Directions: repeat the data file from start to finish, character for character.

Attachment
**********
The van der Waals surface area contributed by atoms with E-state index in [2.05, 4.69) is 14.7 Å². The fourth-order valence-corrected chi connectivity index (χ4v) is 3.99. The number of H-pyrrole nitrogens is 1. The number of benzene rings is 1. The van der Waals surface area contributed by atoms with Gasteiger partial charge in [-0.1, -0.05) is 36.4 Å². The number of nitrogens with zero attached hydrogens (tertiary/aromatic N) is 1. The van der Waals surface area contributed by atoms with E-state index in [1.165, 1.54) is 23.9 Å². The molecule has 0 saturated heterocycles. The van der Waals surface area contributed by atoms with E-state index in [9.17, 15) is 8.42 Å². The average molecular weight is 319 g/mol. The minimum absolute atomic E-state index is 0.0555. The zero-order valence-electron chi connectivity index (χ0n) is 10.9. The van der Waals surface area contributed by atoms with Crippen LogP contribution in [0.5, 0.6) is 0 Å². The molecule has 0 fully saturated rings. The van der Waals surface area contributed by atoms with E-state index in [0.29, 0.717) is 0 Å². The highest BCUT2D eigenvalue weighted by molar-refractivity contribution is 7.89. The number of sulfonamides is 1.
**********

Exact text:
The van der Waals surface area contributed by atoms with E-state index in [2.05, 4.69) is 14.7 Å². The fourth-order valence-corrected chi connectivity index (χ4v) is 3.99. The number of H-pyrrole nitrogens is 1. The number of benzene rings is 1. The van der Waals surface area contributed by atoms with Gasteiger partial charge in [-0.1, -0.05) is 36.4 Å². The number of nitrogens with zero attached hydrogens (tertiary/aromatic N) is 1. The van der Waals surface area contributed by atoms with E-state index in [1.165, 1.54) is 23.9 Å². The molecule has 0 saturated heterocycles. The van der Waals surface area contributed by atoms with E-state index in [9.17, 15) is 8.42 Å². The average molecular weight is 319 g/mol. The minimum absolute atomic E-state index is 0.0555. The zero-order valence-electron chi connectivity index (χ0n) is 10.9. The van der Waals surface area contributed by atoms with Crippen LogP contribution in [0.5, 0.6) is 0 Å². The molecule has 0 fully saturated rings. The van der Waals surface area contributed by atoms with E-state index in [0.29, 0.717) is 0 Å². The highest BCUT2D eigenvalue weighted by molar-refractivity contribution is 7.89. The number of sulfonamides is 1.